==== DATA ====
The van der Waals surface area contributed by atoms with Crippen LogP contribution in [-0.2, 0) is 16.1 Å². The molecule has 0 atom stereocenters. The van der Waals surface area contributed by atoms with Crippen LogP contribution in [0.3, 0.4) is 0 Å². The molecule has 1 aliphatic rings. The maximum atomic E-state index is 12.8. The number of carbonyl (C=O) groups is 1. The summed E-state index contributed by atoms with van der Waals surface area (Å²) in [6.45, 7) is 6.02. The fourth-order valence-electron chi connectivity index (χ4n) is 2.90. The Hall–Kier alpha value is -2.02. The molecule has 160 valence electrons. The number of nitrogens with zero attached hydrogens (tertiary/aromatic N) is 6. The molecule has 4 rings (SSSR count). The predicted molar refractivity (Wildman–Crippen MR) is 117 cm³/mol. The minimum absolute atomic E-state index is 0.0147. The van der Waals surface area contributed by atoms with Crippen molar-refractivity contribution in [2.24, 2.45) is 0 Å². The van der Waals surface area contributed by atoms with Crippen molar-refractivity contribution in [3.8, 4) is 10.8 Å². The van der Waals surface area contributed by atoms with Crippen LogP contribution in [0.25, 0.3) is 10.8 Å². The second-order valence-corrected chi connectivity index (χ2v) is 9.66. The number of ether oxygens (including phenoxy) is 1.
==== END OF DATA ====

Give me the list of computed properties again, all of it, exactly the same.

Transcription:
The van der Waals surface area contributed by atoms with Crippen LogP contribution in [-0.2, 0) is 16.1 Å². The molecule has 0 atom stereocenters. The van der Waals surface area contributed by atoms with Crippen LogP contribution in [0.3, 0.4) is 0 Å². The molecule has 1 aliphatic rings. The maximum atomic E-state index is 12.8. The number of carbonyl (C=O) groups is 1. The summed E-state index contributed by atoms with van der Waals surface area (Å²) in [6.45, 7) is 6.02. The fourth-order valence-electron chi connectivity index (χ4n) is 2.90. The Hall–Kier alpha value is -2.02. The molecule has 160 valence electrons. The number of nitrogens with zero attached hydrogens (tertiary/aromatic N) is 6. The molecule has 4 rings (SSSR count). The predicted molar refractivity (Wildman–Crippen MR) is 117 cm³/mol. The minimum absolute atomic E-state index is 0.0147. The van der Waals surface area contributed by atoms with Crippen molar-refractivity contribution in [2.24, 2.45) is 0 Å². The van der Waals surface area contributed by atoms with Crippen molar-refractivity contribution in [3.8, 4) is 10.8 Å². The van der Waals surface area contributed by atoms with Crippen LogP contribution in [0.25, 0.3) is 10.8 Å². The second-order valence-corrected chi connectivity index (χ2v) is 9.66. The number of ether oxygens (including phenoxy) is 1.